Barbara Res, the former vice president of construction for the Trump Organization, recently published an op-ed in the New York Daily News, which alleges that Donald Trump once pressured an architect to remove the braille signage from the elevators in Trump Tower in New York City.
Res, who supervised the construction of the Manhattan skyscraper in the early 1980s, recalled being present as one of its architects showed Trump the newly installed elevator cabs. She says Trump was puzzled by the little raised dots on the button panel and demanded that they be taken off.
When informed that braille was required by the Americans with Disabilities Act, the future president of the United States became furious. “Get rid of the [expletive] braille. No blind people are going to live in Trump Tower,” she remembered him shouting.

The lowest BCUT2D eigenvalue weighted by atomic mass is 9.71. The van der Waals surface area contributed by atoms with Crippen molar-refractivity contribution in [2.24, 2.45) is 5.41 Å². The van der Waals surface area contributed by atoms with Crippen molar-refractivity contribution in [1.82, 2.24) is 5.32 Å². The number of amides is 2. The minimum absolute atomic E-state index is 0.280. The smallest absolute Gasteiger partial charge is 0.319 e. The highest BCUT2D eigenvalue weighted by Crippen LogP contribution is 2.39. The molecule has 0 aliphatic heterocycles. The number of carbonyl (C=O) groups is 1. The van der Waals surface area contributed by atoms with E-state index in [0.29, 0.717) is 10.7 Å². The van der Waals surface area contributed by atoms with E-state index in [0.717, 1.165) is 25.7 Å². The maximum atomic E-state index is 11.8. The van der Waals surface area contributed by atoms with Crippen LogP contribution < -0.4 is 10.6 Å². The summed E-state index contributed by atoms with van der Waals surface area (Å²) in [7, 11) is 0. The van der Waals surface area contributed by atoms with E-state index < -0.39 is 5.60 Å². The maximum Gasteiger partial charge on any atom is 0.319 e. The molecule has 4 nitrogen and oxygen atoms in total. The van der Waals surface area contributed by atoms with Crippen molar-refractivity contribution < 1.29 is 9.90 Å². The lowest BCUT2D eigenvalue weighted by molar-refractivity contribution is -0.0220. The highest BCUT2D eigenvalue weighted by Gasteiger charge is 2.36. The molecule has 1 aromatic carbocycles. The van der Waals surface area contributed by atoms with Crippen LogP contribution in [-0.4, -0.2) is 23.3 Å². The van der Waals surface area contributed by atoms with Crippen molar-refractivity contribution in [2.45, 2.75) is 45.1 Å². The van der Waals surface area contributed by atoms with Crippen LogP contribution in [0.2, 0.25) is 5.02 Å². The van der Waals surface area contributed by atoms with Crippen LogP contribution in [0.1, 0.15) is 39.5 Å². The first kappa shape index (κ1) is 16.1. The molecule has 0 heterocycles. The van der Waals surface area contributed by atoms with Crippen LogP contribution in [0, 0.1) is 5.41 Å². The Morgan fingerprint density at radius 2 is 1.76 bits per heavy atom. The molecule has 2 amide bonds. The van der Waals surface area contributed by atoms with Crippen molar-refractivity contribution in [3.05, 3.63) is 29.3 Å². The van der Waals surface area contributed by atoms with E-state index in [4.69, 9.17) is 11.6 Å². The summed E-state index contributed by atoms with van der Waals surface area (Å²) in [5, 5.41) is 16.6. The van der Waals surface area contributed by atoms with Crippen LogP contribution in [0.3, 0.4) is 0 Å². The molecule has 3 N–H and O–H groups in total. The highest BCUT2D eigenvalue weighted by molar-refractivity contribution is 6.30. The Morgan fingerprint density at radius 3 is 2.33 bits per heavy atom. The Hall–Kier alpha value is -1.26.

“The more the architect protested, the angrier Trump got…As a general rule, Trump thought architects and engineers were weak as compared to construction people. And he loved to torment weak people,” wrote Res, a professional engineer. She went on to explain that this was a typical “Trump-style win-win,” which allowed him to belittle a subordinate while setting up a scapegoat for any repercussions his “ridiculous orders” may bring.
Although Res did not identify the architect, many have speculated that it was Der Scutt, the tower’s lead designer, who died in 2010. The firm responsible for the project, Poor, Swanke, Hayden & Connell, changed principals several times in the years that followed and filed for bankruptcy in 2015, making it difficult to corroborate the story. However, as noted by Snopes, a fact-checking website, neither the White House nor the Trump Organization have refuted it.
For those familiar with president’s history of ableist comments, his organization’s suspected housing discrimination, and his administration’s hard-line position against health and safety regulations, these new allegations come as no surprise.